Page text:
Mutations in dhfr in Plasmodium falciparum infections selected by chlorproguanil-dapsone treatment

J Infect Dis. 2002 Dec 15;186(12):1861-4. doi: 10.1086/345765. Epub 2002 Nov 15.


Treatment with the novel antifolate drug combination chlorproguanil-dapsone effectively cleared asymptomatic Plasmodium falciparum infections in 246 (93.5%) of 263 children in the Usambara Mountains of Tanzania during the course of a 2-week follow-up. Samples from 71 recurrent infections, collected over a 9-week follow-up, showed selection for parasites with the triple mutant Ile(51)-Arg(59)-Asn(108) in dihydrofolate reductase. There was no selection for mutations in dihydropteroate synthetase, the target enzyme of dapsone. Search for complete identity in the highly polymorphic genes coding for merozoite surface proteins 1 and 2 in parasite samples collected before and after treatment indicated that the majority of recurrent parasitemias were new infections. These observations on selection in Tanzania and the lack of selection reported from a less endemic area suggest that the active metabolite of chlorproguanil, which has a short half-life in the blood, may persist in the liver, where it exerts selective pressure on growing preerythrocytic stages.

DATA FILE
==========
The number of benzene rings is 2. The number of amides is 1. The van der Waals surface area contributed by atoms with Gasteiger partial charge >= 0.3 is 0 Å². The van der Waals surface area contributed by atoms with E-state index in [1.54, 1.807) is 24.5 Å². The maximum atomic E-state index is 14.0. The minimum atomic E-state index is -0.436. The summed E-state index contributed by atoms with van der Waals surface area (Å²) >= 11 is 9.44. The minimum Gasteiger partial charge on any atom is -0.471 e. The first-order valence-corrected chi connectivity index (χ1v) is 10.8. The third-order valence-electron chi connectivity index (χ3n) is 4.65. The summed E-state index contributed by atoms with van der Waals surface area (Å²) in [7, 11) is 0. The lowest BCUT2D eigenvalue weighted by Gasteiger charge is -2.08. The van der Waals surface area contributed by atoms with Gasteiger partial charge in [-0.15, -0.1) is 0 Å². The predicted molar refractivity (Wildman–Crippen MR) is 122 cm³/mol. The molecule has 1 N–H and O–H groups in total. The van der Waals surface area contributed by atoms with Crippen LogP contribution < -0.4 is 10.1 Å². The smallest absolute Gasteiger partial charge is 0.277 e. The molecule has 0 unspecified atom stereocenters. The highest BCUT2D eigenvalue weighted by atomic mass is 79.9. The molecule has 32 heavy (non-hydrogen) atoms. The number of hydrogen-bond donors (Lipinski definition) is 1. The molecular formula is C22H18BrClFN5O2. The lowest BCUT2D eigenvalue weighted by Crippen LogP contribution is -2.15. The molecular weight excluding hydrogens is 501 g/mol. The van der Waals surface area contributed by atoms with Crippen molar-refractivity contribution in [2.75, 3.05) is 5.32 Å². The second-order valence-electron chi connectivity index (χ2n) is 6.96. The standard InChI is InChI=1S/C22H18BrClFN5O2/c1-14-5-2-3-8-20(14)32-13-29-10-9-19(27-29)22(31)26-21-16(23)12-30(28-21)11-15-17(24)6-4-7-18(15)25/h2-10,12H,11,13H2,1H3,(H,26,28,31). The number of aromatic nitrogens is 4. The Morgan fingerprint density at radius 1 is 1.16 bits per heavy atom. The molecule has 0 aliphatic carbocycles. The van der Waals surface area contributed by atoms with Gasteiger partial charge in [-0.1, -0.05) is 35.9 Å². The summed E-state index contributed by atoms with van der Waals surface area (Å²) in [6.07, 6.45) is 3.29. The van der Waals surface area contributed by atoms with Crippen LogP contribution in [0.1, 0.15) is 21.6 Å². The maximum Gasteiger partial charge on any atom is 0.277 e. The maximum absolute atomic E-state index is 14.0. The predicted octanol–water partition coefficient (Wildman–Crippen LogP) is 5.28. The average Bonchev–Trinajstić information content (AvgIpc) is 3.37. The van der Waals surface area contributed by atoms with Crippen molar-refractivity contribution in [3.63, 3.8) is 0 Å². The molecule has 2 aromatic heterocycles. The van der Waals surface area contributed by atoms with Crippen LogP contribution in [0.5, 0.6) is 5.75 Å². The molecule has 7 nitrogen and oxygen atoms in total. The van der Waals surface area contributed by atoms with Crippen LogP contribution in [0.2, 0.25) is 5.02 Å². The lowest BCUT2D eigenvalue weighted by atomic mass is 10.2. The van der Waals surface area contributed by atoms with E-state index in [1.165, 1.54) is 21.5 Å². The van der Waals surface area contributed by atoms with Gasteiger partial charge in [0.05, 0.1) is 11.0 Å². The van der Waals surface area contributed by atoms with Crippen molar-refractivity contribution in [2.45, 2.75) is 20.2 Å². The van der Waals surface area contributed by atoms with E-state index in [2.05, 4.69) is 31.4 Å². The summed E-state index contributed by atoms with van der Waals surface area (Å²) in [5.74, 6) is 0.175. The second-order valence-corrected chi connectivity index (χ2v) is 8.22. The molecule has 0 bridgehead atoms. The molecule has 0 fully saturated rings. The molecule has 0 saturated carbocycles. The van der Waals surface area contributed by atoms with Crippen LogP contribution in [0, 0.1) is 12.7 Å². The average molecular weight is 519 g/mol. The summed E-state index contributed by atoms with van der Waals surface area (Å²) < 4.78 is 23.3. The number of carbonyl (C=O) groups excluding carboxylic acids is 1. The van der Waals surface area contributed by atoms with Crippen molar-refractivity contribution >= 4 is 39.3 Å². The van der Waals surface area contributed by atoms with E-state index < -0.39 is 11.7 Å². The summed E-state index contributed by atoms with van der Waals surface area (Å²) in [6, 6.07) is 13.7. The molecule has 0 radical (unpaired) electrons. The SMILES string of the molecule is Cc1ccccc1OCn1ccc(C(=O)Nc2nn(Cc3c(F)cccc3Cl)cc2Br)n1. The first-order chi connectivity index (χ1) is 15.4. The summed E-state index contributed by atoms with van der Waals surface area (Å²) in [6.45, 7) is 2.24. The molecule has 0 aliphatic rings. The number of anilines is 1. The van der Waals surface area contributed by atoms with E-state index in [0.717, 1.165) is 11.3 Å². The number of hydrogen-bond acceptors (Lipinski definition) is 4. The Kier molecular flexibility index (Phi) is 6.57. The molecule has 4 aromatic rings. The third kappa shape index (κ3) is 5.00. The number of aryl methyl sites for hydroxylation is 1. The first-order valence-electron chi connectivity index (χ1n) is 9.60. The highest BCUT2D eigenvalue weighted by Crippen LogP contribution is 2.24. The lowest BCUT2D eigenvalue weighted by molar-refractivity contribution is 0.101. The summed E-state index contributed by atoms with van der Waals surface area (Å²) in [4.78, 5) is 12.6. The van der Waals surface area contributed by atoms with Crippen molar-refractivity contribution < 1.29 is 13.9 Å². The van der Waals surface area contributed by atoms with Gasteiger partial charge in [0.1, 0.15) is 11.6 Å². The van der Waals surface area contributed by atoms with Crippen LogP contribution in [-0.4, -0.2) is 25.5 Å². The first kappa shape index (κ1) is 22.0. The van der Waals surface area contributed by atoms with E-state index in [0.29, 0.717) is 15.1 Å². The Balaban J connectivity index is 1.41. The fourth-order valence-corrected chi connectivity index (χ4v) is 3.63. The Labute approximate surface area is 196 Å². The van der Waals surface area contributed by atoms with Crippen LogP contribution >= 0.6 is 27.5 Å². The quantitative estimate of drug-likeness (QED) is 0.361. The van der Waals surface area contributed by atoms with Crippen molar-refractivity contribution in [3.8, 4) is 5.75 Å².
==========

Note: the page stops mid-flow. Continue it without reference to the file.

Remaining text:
Publication types

  • Clinical Trial
  • Comparative Study
  • Research Support, Non-U.S. Gov't

MeSH terms

  • Animals
  • Antimalarials / therapeutic use*
  • Child
  • Child, Preschool
  • Dapsone / therapeutic use*
  • Dihydropteroate Synthase / genetics
  • Drug Therapy, Combination
  • Follow-Up Studies
  • Genes, Protozoan
  • Humans
  • Infant
  • Malaria, Falciparum / drug therapy*
  • Malaria, Falciparum / enzymology
  • Merozoite Surface Protein 1 / analysis
  • Mutation
  • Parasitemia
  • Plasmodium falciparum / enzymology
  • Plasmodium falciparum / genetics*
  • Proguanil / therapeutic use*
  • Tanzania
  • Tetrahydrofolate Dehydrogenase / genetics*


  • Antimalarials
  • Merozoite Surface Protein 1
  • Dapsone
  • Tetrahydrofolate Dehydrogenase
  • Dihydropteroate Synthase
  • Proguanil